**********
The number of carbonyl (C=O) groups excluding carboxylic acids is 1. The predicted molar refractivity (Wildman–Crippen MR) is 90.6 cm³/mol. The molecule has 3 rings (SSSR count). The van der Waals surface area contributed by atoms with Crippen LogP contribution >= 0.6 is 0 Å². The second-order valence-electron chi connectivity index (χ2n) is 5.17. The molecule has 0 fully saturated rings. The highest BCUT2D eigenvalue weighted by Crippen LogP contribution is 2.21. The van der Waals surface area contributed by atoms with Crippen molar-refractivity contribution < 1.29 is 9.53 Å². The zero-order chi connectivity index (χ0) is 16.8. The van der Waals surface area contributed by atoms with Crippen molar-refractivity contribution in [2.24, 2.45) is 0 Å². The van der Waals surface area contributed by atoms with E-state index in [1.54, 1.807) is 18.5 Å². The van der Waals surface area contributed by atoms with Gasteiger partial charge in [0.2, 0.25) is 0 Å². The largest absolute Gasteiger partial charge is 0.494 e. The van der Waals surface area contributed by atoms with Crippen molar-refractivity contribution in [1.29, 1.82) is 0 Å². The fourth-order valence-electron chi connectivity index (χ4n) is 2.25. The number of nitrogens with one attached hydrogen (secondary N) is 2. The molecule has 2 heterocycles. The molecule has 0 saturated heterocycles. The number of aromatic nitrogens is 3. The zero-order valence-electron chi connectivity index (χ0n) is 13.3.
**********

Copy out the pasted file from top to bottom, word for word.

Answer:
The number of carbonyl (C=O) groups excluding carboxylic acids is 1. The predicted molar refractivity (Wildman–Crippen MR) is 90.6 cm³/mol. The molecule has 3 rings (SSSR count). The van der Waals surface area contributed by atoms with Crippen LogP contribution >= 0.6 is 0 Å². The second-order valence-electron chi connectivity index (χ2n) is 5.17. The molecule has 0 fully saturated rings. The highest BCUT2D eigenvalue weighted by Crippen LogP contribution is 2.21. The van der Waals surface area contributed by atoms with Crippen molar-refractivity contribution < 1.29 is 9.53 Å². The zero-order chi connectivity index (χ0) is 16.8. The van der Waals surface area contributed by atoms with Crippen molar-refractivity contribution in [2.24, 2.45) is 0 Å². The van der Waals surface area contributed by atoms with E-state index in [1.54, 1.807) is 18.5 Å². The van der Waals surface area contributed by atoms with Gasteiger partial charge in [0.2, 0.25) is 0 Å². The largest absolute Gasteiger partial charge is 0.494 e. The van der Waals surface area contributed by atoms with Crippen molar-refractivity contribution in [1.29, 1.82) is 0 Å². The fourth-order valence-electron chi connectivity index (χ4n) is 2.25. The number of nitrogens with one attached hydrogen (secondary N) is 2. The molecule has 2 heterocycles. The molecule has 0 saturated heterocycles. The number of aromatic nitrogens is 3. The zero-order valence-electron chi connectivity index (χ0n) is 13.3.